Three lessons on evaluation: why thinking about usefulness, communication and learning matters

16 September 2021

The article by Ajoy Datta from OTT covering lessons on devising, revising and evaluating strategies for funding organisations inspired me to pull together three critical lessons that I want to share in this area:

  1. Scoping what evidence is needed, for whom and by when;
  2. The forgotten ‘L’ in MEL; and
  3. It ain’t what you say, it’s the way that you say it – and that’s what gets results!

1. Scoping what evidence is needed, for whom and by when

A tight boundary/scope is vital and upfront work to get this tight is the foundation of any good evaluation. Feeding this into terms of reference for evaluation commissions and testing this critically with evaluators during the inception phase of evaluations cannot be underestimated.

What evidence?

Too often, a definition of what evidence is needed in the form of evaluation questions is either too vague or resembles a loooong, unprioritised shopping list. Consultation and challenge is required to boil evidence requests down to a short list of key evaluation questions based on what is really required (and is affordable).

Linked to this is the need to conduct evidence mapping as a critical first step. Often this is just as, or in some cases more, useful than the actual generation of new evidence. The objective here should be to ensure that, as much as possible, evaluations generate new evidence and avoid evidence duplication.

Caution is required to ensure that evaluators don’t just focus on low-hanging fruit, which often adds little additional value, and avoid tackling the difficult but critical evidence gaps that significantly aid learning and performance.

For whom?

Different stakeholders have very different wants. These wants should be teased out before the work starts and made clear to the evaluator. Otherwise it can lead to poor or limited take up of the evaluation.

Some stakeholders are interested in delivery issues, some in a specific thematic issue or geographical region, while others are more interested in strategic outcomes. Understanding what each stakeholder wants is critical, including how these wants change as stakeholders alter views over time.

There is often too much of a focus on the perceived ‘important’ stakeholder, which is usually the funder. Neglecting the needs of other key stakeholders means that the potential impact of the evaluation is much more limited.

By when?

The timing of evidence delivery can make all the difference between something sitting on a shelf and levering change on major design, funding and policy decisions.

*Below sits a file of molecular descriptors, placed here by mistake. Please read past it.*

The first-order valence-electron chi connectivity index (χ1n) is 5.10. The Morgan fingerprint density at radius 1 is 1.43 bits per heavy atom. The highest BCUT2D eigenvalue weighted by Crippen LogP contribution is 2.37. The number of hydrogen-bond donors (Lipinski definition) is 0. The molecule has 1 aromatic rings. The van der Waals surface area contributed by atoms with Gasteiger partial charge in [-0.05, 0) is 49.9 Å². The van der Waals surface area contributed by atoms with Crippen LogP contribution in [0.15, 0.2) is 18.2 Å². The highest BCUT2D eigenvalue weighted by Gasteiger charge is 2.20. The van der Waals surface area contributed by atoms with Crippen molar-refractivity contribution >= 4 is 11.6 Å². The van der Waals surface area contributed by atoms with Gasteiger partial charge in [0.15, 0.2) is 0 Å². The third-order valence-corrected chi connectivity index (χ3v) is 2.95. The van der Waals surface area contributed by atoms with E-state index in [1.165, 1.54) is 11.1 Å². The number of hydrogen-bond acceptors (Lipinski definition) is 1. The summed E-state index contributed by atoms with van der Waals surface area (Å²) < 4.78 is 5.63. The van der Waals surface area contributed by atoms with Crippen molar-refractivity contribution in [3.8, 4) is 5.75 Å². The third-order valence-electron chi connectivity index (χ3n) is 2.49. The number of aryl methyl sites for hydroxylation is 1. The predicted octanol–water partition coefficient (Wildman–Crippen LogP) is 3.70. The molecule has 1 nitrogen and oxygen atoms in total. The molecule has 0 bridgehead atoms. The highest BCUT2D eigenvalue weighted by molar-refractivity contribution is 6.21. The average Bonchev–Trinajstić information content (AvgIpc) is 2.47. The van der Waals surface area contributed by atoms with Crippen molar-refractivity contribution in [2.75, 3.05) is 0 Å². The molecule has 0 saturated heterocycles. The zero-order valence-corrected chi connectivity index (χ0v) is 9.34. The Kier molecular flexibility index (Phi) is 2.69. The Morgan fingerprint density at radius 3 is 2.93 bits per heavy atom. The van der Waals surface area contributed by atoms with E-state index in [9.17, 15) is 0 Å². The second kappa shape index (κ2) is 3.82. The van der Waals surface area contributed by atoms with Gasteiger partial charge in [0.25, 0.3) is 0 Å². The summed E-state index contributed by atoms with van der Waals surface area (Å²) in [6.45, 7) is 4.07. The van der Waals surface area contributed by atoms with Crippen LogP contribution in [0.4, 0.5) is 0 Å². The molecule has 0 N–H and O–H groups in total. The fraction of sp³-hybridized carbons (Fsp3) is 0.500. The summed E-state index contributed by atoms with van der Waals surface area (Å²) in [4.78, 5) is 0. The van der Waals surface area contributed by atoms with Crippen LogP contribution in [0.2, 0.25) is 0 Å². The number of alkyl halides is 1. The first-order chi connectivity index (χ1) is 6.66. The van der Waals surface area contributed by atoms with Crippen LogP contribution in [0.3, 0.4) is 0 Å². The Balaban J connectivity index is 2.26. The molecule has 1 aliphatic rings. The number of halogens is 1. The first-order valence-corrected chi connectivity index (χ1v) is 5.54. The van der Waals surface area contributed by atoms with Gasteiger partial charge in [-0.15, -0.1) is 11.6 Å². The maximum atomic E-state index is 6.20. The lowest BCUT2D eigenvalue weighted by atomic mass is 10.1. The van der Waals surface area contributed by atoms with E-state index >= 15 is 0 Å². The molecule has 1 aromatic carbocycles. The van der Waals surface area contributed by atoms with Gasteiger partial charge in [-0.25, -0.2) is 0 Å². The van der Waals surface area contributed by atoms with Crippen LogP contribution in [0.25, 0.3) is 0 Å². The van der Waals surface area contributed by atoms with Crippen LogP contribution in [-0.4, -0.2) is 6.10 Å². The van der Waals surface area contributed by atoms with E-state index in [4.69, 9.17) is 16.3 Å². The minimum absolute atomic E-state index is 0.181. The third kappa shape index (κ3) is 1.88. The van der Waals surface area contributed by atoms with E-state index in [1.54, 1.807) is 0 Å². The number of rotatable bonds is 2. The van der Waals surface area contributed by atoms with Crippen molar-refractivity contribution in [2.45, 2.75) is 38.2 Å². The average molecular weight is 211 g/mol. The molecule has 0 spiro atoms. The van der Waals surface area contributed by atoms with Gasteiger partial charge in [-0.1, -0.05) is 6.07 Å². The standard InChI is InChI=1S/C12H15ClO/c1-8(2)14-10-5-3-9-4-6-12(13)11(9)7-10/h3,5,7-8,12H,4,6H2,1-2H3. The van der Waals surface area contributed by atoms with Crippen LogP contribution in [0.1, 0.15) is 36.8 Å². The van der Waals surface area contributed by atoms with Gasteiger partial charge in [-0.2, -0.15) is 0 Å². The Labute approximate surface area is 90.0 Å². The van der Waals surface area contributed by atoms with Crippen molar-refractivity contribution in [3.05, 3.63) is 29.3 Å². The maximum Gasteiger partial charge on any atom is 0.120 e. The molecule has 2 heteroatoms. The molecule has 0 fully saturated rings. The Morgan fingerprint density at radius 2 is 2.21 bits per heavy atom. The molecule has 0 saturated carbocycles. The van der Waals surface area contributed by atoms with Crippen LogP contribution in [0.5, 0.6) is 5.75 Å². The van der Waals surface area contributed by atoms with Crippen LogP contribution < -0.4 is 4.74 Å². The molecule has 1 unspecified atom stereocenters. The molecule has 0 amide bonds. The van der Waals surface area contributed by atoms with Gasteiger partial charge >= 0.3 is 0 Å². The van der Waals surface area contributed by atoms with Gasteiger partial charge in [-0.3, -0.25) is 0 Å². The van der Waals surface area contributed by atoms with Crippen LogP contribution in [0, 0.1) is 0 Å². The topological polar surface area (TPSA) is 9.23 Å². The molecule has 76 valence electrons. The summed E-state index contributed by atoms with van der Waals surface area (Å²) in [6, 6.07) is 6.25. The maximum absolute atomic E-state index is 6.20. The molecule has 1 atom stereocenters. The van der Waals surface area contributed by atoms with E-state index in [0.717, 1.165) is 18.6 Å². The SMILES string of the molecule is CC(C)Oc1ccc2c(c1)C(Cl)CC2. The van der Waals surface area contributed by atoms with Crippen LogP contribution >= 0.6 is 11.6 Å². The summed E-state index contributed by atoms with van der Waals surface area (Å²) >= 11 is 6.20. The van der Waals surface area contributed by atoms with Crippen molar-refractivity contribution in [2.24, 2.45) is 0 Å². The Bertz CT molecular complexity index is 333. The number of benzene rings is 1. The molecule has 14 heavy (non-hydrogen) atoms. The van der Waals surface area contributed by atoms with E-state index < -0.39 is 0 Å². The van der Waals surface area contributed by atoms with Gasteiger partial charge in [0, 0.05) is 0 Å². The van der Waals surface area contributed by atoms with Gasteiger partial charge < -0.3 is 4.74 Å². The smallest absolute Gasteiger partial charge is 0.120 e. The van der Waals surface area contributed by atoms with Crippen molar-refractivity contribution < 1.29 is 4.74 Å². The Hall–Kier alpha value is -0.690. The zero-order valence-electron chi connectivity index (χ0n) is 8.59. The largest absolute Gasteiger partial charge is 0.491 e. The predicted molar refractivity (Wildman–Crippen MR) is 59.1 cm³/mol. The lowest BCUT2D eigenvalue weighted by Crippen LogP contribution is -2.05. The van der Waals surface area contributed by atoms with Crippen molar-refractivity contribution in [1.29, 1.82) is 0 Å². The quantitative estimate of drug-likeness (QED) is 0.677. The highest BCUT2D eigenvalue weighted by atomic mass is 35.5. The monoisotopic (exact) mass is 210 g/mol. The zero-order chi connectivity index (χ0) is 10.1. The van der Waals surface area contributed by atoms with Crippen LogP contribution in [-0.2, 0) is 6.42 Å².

It is remarkable how often evaluations are produced in a vacuum in terms of influencing decisions.

I would even go as far as to say that on many occasions it is better to deliver a more limited evidence product that hits a key decision point then to prioritise a really robust evidence product that feeds into the void.

In certain instances, it may require evaluation timetables to be adapted (yes, we also need to be adaptive!) if the dates of decision points change.

2. The forgotten ‘L’ in MEL

While monitoring and evaluation most often have a quite clear agenda in our work, learning is often neglected.

Learning routinely lacks clear approach, specific roles and responsibilities and sufficient capacity (in terms of people, funding and time).

For the learning to really gain traction it needs to be internal to the implementing organisation. However, this requires a recognition that qualified staff need to be in place – especially senior staff who can sit on and challenge management boards. It also requires organisations to carve out time to discuss learning (including that linked to evaluative products) and make course corrections, which is not easy for very busy organisations.

There is currently a lot of talk about adaptive management that sounds good in theory but is very time consuming in practice. A lot of commitment and capacity is required to do this. Closing the short-term loops on learning and adapting is tough work and there is a need to be honest on how much appetite there is to do this.

3. It ain’t what you say, it’s the way that you say it – and that’s what gets results!

We all need to become more obsessed on how to communicate evidence. This has a major impact on whether the evidence is used or not. The production of telephone directory reports and impenetrable academic text should drive us all bonkers.

There is a need to think through from the start (not at the very end) the suite of communication products that need to be developed for each stakeholder and to allocate adequate budget and expertise. How to communicate with key stakeholders during an evaluation is also important – for example, more in-person sense-making workshops and less long documents of written text to review.

Products should be developed in various form – be it videos, visualisations or short briefs (tailored for each key stakeholder). Creativity is needed on how to summarise complex information – for example, databases where users can filter information by areas of interest.

Clarity and brevity are also so important for some stakeholders, such as senior policymakers, who will have a mere 10–20 minutes to digest information.

Finally, every report should plainly state whether there is enough evidence to make a judgement and the extent to which an evaluation question holds or otherwise (using approaches such as traffic light ratings). If there isn’t enough evidence to make a judgement, or if the judgement is mixed or only holds under certain circumstances, this is also useful and shouldn’t be hidden by evaluators.

It would be really interesting to hear from others on what light bulb moments they have had. Closing the learning loop for practitioners on the ‘doing’ is just as important as the learning loop for the areas we evaluate.